The world is becoming more and more connected, and students and young leaders are gaining more global perspectives and experience. Innovations in technology allow us to communicate and interact across borders and distances. People are building networks and partnerships with their counterparts around the world in areas like development, business, human rights, and more. As students or professionals who identify with a diaspora community, why not also build these networks and partnerships with people with whom we share a culture and history?

Technology certainly makes it easier to connect within global networks but in-person introductions and interaction are still a crucial first step. To establish any network or partnership, we must first listen, understand and trust each other.

Our team conducted interviews with entrepreneurs, venture capitalists, and human rights activists who do not easily agree to interviews, because the team was physically in Greece, prepared to listen and to ask questions. Many of the interviewees stated that this was one of their first exchanges with a Greek diaspora organization.

The team was only in Athens for three weeks, but the positive response to the project has continued to grow as the launch team and additional contributors post new content on the website and share via social media. Our website has attracted visitors from over 100 countries. Non-profit organizations, business and entrepreneur associations, and government agencies continue to reach out to discuss potential partnerships for collaboration. The project has been highlighted in the Greek-American media and Greek publications, including one of the country’s leading newspapers. PBS NewsHour’s Student Voices invited the fellows to share their views on current events in Greece, and the Huffington Post recently featured the project.

On Twitter, the project has close to 600 followers, including prominent journalists in Greece and the U.S., Greek investors and entrepreneurs, civil society and educational organizations, culture and tourism groups, bloggers, writers, and film producers in Greece. In addition to our own content, we share solution-oriented content from other Greek sources or organizations as well as content featuring initiatives and approaches that might be relevant examples for those trying to bring about change in Greece. When we find interesting content that is only available in Greek, we provide a brief summary in English to bring it to the attention of individuals that are interested.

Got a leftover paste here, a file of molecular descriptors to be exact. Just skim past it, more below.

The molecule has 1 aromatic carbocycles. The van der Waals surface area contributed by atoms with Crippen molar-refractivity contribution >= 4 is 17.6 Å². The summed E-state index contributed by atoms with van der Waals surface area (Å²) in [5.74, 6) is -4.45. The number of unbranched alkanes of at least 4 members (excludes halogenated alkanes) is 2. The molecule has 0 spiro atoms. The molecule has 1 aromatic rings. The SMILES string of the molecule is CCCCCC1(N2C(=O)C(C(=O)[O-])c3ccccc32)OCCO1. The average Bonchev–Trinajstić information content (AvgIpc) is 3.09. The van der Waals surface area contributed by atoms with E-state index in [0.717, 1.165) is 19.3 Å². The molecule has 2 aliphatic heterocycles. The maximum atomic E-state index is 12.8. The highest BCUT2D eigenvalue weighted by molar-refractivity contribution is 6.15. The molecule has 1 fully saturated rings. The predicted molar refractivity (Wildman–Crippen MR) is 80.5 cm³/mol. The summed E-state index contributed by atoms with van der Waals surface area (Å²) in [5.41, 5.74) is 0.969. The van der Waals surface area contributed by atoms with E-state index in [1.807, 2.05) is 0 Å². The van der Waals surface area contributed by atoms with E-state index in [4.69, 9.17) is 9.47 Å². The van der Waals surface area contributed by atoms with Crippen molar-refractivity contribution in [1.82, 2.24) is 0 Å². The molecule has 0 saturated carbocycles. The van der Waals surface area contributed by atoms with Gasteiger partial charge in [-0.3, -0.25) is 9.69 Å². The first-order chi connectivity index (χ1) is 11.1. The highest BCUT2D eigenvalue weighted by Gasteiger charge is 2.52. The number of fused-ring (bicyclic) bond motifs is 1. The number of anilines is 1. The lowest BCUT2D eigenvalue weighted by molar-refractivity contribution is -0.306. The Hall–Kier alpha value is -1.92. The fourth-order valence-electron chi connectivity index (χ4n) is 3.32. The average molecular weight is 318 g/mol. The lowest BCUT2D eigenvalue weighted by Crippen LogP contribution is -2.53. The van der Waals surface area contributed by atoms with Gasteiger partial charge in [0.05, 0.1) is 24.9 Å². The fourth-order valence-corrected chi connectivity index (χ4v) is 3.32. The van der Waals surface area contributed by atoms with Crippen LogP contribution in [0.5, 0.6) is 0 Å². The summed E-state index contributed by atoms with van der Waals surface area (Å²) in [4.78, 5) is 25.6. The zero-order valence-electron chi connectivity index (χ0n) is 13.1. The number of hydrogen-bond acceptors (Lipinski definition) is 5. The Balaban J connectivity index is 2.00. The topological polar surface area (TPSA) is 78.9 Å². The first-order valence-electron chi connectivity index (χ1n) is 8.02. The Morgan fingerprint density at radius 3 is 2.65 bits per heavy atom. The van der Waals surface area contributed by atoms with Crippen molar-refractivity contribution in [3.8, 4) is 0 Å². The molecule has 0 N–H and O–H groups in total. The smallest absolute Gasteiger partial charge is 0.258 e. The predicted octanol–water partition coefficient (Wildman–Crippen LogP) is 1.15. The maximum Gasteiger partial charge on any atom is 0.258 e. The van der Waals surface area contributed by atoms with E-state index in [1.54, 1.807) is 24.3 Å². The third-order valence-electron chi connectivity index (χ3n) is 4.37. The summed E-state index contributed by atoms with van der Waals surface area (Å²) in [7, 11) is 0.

Though the launch team could not meet with as many high-level Greek government officials as students in previous Athens Fellowships, the project — via Twitter — has attracted government followers including the Association of Press Attachés of Greece, the Greek Ministry of Health, the Greek Ministry of Education, and professionals at other Greek ministries. These are exciting developments, and we hope that this interaction will lead to new connections and personal discussions to benefit future teams of young diaspora reporters who travel to Athens.

 

About the author: Aphrodite Bouikidis is a consultant at Ashoka, with the Global Diaspora Initiative. Prior to this, she directed the Reinventing Greece Media Project and a campus outreach program with Next Generation Initiative, a Hellenic-American non-profit organization that supports leadership and mentorship opportunities for students and young professionals across the U.S. Aphrodite also spent three years on the Middle East and North Africa team at the National Democratic Institute for International Affairs (NDI), where she helped develop and support civic participation programs, including programs focusing on women, youth and civil society organizations. She earned a master of arts degree in international relations from the University of Chicago and was named a StartingBloc Social Innovation Fellow in 2010.

The contents of this blog are the sole responsibility of the author and its ideas and opinions do not necessarily reflect those of International diaspora Engagement Alliance, the U.S. Department of State, the U.S. Agency for International Development, the Migration Policy Institute, or any of their partners.